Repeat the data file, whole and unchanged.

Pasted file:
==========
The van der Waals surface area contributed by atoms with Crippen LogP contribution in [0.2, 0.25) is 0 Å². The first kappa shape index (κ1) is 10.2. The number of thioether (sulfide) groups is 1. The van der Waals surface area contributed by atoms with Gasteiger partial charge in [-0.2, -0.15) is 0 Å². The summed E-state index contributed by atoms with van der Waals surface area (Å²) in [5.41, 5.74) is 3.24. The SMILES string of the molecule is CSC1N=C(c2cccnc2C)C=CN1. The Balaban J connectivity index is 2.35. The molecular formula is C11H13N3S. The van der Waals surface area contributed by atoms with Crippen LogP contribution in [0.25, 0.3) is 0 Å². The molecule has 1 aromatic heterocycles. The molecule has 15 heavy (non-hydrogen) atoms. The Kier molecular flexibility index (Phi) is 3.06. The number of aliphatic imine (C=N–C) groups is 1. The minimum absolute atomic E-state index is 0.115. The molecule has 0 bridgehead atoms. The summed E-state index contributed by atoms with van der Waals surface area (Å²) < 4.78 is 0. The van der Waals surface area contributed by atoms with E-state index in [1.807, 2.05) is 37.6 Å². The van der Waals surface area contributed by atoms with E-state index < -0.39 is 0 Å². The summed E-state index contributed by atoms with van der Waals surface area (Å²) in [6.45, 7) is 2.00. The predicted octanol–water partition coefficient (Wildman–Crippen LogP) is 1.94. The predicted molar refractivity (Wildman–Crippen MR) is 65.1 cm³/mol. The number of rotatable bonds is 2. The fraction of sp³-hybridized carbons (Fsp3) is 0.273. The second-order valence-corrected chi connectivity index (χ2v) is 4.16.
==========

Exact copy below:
The van der Waals surface area contributed by atoms with Crippen LogP contribution in [0.2, 0.25) is 0 Å². The first kappa shape index (κ1) is 10.2. The number of thioether (sulfide) groups is 1. The van der Waals surface area contributed by atoms with Gasteiger partial charge in [-0.2, -0.15) is 0 Å². The summed E-state index contributed by atoms with van der Waals surface area (Å²) in [5.41, 5.74) is 3.24. The SMILES string of the molecule is CSC1N=C(c2cccnc2C)C=CN1. The Balaban J connectivity index is 2.35. The molecular formula is C11H13N3S. The van der Waals surface area contributed by atoms with Crippen LogP contribution in [0.25, 0.3) is 0 Å². The molecule has 1 aromatic heterocycles. The molecule has 15 heavy (non-hydrogen) atoms. The Kier molecular flexibility index (Phi) is 3.06. The number of aliphatic imine (C=N–C) groups is 1. The minimum absolute atomic E-state index is 0.115. The molecule has 0 bridgehead atoms. The summed E-state index contributed by atoms with van der Waals surface area (Å²) < 4.78 is 0. The van der Waals surface area contributed by atoms with E-state index in [1.807, 2.05) is 37.6 Å². The van der Waals surface area contributed by atoms with E-state index < -0.39 is 0 Å². The summed E-state index contributed by atoms with van der Waals surface area (Å²) in [6.45, 7) is 2.00. The predicted octanol–water partition coefficient (Wildman–Crippen LogP) is 1.94. The predicted molar refractivity (Wildman–Crippen MR) is 65.1 cm³/mol. The number of rotatable bonds is 2. The fraction of sp³-hybridized carbons (Fsp3) is 0.273. The second-order valence-corrected chi connectivity index (χ2v) is 4.16.